By Sally Pudney on 10th August 2020

I’m not getting much painting done this month, because I have the builders in, and can’t get into my studio. I am planning on my monthly visit to the field, but whether I can get the painting done this month, or whether I have to play catch up in September, I’m not yet sure.

Those of you who have been to my house for Open Studios may remember that as you came in the back door there was a little lean-to room, and then a small step down into the kitchen. That little lean-to was the original coal shed and wood shed of this 1907 Edwardian house.

It was never build to be part of the actual house, although the house owners before me had knocked a door through the outside wall of the house to gain access to it.

It had no damp proof course, no foundations to speak of, and it was only single skin brickwork. It has always been something of a problem, and as time has gone on the issues of damp, cold, and ants (!!) became worse.

In February I took the decision to have it demolished and a proper extension built, taking the opportunity to make it bigger at the same time. The architect just got the plans finished as lockdown was beginning, and I was able to deliver the approved plans to my builder on 24th April.

Work finally started on 20th July, with a week of demolition –

and digging  of footings, which, on the Friday afternoon turned up the problem that there was a big sewer pipe running exactly along the line where the footings needed to be dug. That was just the first of what seemed an unending array of drains and water main problems, but eventually it was all sorted.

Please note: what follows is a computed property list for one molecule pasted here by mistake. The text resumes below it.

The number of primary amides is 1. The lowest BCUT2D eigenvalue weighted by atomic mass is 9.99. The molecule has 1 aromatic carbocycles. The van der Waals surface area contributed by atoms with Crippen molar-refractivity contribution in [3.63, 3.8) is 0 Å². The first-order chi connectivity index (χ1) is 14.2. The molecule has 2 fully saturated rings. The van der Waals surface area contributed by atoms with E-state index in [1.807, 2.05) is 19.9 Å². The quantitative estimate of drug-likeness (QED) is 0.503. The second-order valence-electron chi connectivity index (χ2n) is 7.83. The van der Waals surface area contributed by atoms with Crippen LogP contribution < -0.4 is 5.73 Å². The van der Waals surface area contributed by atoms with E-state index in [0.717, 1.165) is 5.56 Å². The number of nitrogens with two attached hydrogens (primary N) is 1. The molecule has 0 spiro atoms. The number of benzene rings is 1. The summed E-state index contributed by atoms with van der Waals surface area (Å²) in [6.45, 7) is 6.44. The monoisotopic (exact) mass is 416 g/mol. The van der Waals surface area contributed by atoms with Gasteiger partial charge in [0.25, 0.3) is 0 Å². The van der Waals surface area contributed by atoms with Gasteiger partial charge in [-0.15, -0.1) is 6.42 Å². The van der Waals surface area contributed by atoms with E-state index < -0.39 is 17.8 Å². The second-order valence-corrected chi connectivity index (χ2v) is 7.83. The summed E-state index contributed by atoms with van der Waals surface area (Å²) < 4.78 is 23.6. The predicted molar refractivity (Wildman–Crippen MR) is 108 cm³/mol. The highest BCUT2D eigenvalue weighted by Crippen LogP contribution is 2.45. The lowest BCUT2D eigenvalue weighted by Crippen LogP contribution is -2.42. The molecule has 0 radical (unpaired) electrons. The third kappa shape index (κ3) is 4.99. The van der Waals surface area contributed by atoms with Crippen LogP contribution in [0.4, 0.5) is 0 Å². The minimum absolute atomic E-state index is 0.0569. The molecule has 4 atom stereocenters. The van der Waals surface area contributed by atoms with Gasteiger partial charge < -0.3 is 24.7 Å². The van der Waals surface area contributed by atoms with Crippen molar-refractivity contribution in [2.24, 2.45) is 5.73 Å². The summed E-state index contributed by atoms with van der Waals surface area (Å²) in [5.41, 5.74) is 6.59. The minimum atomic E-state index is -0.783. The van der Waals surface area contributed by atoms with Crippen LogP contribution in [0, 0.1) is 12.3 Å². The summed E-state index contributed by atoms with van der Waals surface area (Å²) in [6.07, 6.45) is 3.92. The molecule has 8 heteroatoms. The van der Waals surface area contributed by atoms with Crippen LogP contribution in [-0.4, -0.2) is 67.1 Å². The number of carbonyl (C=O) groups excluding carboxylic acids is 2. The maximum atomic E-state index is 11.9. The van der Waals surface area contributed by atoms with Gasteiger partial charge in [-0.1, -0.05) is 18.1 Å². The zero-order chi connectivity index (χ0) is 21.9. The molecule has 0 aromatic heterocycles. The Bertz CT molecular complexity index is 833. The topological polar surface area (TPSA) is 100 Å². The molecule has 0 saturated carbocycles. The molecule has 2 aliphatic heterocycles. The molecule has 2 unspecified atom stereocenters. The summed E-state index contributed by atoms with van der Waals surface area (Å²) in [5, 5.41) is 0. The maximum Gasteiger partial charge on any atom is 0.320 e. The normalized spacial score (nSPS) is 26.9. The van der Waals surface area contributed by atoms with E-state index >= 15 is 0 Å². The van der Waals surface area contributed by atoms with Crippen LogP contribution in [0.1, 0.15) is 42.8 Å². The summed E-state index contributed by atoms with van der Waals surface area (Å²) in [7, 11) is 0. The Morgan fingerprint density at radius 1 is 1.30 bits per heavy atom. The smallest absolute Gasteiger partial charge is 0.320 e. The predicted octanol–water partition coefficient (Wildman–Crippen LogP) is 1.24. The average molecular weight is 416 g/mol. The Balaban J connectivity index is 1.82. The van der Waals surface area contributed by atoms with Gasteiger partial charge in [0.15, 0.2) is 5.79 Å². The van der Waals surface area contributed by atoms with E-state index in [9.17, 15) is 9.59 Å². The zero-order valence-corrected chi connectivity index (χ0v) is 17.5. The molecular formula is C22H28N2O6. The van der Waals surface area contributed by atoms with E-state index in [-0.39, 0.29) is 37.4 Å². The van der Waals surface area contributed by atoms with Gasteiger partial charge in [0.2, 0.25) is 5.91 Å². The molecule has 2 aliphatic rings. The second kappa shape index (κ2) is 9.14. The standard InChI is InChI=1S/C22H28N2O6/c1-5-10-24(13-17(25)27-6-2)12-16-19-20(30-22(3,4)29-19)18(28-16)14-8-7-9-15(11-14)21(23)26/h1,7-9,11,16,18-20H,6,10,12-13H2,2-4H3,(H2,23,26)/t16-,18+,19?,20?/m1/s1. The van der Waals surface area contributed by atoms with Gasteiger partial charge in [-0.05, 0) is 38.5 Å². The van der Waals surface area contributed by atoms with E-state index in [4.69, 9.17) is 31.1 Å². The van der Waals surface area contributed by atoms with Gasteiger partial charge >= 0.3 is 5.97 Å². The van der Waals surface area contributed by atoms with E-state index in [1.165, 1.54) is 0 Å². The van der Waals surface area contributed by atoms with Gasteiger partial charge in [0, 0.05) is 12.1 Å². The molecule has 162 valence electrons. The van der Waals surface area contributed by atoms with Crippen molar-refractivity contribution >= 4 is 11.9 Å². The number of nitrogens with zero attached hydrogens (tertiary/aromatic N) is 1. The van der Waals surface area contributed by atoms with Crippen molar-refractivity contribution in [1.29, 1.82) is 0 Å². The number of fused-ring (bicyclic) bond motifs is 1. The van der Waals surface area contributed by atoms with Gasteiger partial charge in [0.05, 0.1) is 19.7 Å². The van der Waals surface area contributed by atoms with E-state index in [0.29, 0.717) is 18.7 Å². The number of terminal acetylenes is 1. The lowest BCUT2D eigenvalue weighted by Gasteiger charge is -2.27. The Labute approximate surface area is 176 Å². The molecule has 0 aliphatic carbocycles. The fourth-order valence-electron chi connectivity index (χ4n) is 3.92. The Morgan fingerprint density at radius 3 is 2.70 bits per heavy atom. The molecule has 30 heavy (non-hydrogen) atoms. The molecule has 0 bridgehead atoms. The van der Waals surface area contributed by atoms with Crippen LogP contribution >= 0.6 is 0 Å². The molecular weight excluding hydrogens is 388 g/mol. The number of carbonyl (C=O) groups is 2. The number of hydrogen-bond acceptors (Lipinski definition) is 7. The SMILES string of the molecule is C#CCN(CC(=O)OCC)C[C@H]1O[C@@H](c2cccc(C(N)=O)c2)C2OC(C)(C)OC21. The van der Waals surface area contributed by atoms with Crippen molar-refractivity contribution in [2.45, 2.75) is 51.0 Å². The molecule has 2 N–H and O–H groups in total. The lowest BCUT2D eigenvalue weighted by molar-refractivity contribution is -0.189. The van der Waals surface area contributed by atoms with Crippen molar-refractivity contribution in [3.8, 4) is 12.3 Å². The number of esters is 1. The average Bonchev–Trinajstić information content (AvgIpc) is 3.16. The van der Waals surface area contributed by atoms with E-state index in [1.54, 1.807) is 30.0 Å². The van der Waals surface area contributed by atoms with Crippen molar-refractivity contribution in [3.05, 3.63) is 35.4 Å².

The foundations got ‘poured’ last Wednesday afternoon, one of the hottest days of the year! The engineering bricks have been laid almost up to the damp proof level –

and this morning the middle part, where the floor will be is being sorted out, and the bricks, sand, gravel and insulation have just been craned onto my drive as I’ve been typing this!

When it is finished the building will have a wide sliding door on the south wall, taking up most of the wall, with roof lights to the south and east. Inside it will be open to the roof, with a beam across. There will be a new outside tap, and outside lights,  a new downstairs loo to replace the old one which was demolished, a storage area for my paintings, and a small room  – I’m not sure how it will be furnished until I can actually see what the finished space will look like!

With a bit of luck it will be finished by the end of August . . . 🙂

Essex Field in July

By Sally Pudney on 19th July 2020

Last Monday evening I made my monthly visit to The Field. Catherine told me that the barn owl chicks had fledged and to watch out for them while I walked round. As I drove to the farm the sky clouded over so it didn’t turn out to be the lovely sunny summer evening that I’d planned! But I was on my way by then so I kept going.

I walked down beside the maize field – way taller than me now – and saw several rabbits playing on the grass. As I approached they vanished into the maize. And a moment later, only about ten paces ahead of me, a big fox came out of the hedge and also went into the maize . . . . !

It was the first time I’d visited since the oil seed was harvested, and the field looked huge and empty, with a lovely light over it. It was warm and still and very quiet.

The previous week I had made an extra visit while the harvesting was going on.

It was anything but quiet then, and incredibly dusty! When the harvester emptied the seed into the trailer it poured out in a black river, and went on and on and on . . . . How many millions of tiny seeds!?